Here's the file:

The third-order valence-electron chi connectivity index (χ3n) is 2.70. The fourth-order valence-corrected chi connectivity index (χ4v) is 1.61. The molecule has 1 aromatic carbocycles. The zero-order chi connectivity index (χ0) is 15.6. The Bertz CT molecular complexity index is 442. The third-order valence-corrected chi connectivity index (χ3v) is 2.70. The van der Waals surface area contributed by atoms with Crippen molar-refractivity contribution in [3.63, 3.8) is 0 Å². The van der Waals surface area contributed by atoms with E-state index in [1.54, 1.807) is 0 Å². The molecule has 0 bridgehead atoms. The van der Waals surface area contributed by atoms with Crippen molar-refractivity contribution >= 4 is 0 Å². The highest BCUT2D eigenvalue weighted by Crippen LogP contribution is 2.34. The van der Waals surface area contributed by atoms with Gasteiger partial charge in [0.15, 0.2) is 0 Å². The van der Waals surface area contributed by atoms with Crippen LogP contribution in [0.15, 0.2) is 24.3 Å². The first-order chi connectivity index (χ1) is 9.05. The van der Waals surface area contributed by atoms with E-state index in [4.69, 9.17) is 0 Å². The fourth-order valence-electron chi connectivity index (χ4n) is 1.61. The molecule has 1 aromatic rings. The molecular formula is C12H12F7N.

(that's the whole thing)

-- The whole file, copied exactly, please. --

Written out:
The third-order valence-electron chi connectivity index (χ3n) is 2.70. The fourth-order valence-corrected chi connectivity index (χ4v) is 1.61. The molecule has 1 aromatic carbocycles. The zero-order chi connectivity index (χ0) is 15.6. The Bertz CT molecular complexity index is 442. The third-order valence-corrected chi connectivity index (χ3v) is 2.70. The van der Waals surface area contributed by atoms with Crippen molar-refractivity contribution in [3.63, 3.8) is 0 Å². The van der Waals surface area contributed by atoms with E-state index in [1.54, 1.807) is 0 Å². The molecule has 0 bridgehead atoms. The van der Waals surface area contributed by atoms with Crippen molar-refractivity contribution >= 4 is 0 Å². The highest BCUT2D eigenvalue weighted by Crippen LogP contribution is 2.34. The van der Waals surface area contributed by atoms with Gasteiger partial charge in [0.15, 0.2) is 0 Å². The van der Waals surface area contributed by atoms with Crippen LogP contribution in [0.15, 0.2) is 24.3 Å². The first-order chi connectivity index (χ1) is 9.05. The van der Waals surface area contributed by atoms with E-state index in [4.69, 9.17) is 0 Å². The fourth-order valence-electron chi connectivity index (χ4n) is 1.61. The molecule has 1 aromatic rings. The molecular formula is C12H12F7N.